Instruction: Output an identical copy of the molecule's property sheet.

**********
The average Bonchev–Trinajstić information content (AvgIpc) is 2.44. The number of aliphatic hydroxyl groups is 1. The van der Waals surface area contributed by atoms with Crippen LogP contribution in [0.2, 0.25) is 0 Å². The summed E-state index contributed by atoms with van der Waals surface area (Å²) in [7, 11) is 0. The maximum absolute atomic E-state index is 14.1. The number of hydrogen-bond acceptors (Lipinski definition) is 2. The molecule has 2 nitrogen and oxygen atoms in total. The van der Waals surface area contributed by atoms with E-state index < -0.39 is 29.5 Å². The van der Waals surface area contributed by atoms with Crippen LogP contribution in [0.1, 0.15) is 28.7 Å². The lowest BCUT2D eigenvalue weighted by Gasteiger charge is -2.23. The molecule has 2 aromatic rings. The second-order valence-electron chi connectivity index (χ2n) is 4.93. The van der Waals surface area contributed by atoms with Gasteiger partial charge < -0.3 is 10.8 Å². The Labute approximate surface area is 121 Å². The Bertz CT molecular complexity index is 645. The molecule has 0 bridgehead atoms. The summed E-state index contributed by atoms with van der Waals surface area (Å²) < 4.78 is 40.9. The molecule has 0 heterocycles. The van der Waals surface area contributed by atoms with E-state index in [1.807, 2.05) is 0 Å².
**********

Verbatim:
The average Bonchev–Trinajstić information content (AvgIpc) is 2.44. The number of aliphatic hydroxyl groups is 1. The van der Waals surface area contributed by atoms with Crippen LogP contribution in [0.2, 0.25) is 0 Å². The summed E-state index contributed by atoms with van der Waals surface area (Å²) in [7, 11) is 0. The maximum absolute atomic E-state index is 14.1. The number of hydrogen-bond acceptors (Lipinski definition) is 2. The molecule has 2 nitrogen and oxygen atoms in total. The van der Waals surface area contributed by atoms with E-state index < -0.39 is 29.5 Å². The van der Waals surface area contributed by atoms with Crippen LogP contribution in [0.1, 0.15) is 28.7 Å². The lowest BCUT2D eigenvalue weighted by Gasteiger charge is -2.23. The molecule has 2 aromatic rings. The second-order valence-electron chi connectivity index (χ2n) is 4.93. The van der Waals surface area contributed by atoms with Gasteiger partial charge < -0.3 is 10.8 Å². The Labute approximate surface area is 121 Å². The Bertz CT molecular complexity index is 645. The molecule has 0 bridgehead atoms. The summed E-state index contributed by atoms with van der Waals surface area (Å²) < 4.78 is 40.9. The molecule has 0 heterocycles. The van der Waals surface area contributed by atoms with E-state index in [1.807, 2.05) is 0 Å².